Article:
Btw, from Haley Johnson at MassLive: “’Welcoming city’ ordinance on immigration status passes in Easthampton.” And from Universal Hub: “Court stays federal effort to deport Dominican who sought asylum.”
Warren goes full progressive on immigration
As if on immigration-issue cue, from the Washington Post: “Sen. Elizabeth Warren on Thursday called for remaking two of the country’s immigration enforcement agencies ‘from top to bottom’ and establishing independent immigration courts, and she reiterated her support for decriminalizing border crossings in a wide-ranging plan to overhaul the country’s immigration process. The plan puts Warren, a Massachusetts Democrat running for president, firmly on the liberal side of immigration debate.”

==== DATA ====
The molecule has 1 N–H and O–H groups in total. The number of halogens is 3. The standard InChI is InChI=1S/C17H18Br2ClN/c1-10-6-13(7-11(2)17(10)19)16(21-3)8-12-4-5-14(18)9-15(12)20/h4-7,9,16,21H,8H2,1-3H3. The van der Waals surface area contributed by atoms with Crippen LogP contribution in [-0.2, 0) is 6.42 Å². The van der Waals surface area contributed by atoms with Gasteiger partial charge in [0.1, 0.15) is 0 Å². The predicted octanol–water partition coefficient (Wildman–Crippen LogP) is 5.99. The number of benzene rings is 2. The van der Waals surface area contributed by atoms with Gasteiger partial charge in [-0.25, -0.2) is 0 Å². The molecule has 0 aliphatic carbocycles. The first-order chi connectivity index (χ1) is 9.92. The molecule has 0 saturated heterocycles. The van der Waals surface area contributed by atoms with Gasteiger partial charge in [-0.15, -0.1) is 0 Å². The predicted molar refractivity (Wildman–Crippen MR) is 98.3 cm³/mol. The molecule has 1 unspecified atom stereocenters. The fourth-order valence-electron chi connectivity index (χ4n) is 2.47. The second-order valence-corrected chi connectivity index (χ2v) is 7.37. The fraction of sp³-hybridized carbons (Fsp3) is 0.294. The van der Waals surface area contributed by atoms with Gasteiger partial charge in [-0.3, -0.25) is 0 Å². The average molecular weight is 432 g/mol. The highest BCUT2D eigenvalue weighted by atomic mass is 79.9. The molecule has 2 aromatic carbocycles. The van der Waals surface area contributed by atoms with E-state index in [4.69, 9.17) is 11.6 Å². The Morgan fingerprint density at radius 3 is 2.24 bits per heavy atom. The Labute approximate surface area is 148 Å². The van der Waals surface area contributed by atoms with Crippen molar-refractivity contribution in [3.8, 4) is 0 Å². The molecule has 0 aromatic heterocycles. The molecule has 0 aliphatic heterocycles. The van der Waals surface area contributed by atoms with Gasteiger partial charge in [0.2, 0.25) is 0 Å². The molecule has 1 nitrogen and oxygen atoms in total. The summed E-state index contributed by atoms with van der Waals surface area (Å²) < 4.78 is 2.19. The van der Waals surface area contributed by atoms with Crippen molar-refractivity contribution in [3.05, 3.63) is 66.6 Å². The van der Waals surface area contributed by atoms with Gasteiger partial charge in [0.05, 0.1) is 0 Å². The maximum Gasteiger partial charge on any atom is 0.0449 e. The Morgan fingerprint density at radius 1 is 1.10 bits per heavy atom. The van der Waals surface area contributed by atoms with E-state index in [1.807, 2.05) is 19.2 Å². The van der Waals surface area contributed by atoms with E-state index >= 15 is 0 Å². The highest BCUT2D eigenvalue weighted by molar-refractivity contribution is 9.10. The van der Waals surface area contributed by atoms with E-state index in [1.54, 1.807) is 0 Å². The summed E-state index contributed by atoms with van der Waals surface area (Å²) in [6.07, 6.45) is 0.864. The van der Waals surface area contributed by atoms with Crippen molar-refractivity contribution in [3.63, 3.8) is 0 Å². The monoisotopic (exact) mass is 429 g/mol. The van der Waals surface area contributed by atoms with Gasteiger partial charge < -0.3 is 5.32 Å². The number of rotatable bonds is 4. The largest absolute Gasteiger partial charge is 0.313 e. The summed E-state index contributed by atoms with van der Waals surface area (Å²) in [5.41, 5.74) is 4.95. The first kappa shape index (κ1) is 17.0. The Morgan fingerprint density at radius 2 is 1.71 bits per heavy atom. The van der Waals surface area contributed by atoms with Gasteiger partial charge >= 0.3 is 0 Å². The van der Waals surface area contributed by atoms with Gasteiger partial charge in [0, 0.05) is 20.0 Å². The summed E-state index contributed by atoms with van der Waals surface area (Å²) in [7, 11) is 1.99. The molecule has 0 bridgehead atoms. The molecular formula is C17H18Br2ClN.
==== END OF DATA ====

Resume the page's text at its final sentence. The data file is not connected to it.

The NYT describes Warren’s plan as an “assertive push for liberal immigration priorities.” But Charles Stein, in a Globe opinion piece, thinks Democratic presidential candidates are making a huge political mistake on immigration: “As a group, the presidential hopefuls deserve an ‘A’ for compassion and an ‘F’ for political savvy.” He explains.
The Warren Watch: The latest poll, the Israeli ‘occupation,’ and single-payer pitfalls
There’s a lot of other Elizabeth Warren-related campaign news out there, so we’ll just wrap them all together here. From the AP at the Globe: “Biden keeps his lead as Warren gains ground in new NBC/WSJ poll.” From the Jewish Journal’s Steven Rosenberg: “Warren calls for end of ‘occupation’ of Palestinians.” And from the Globe’s Scot Lehigh: “Harris, Warren, and the single-payer pitfall.”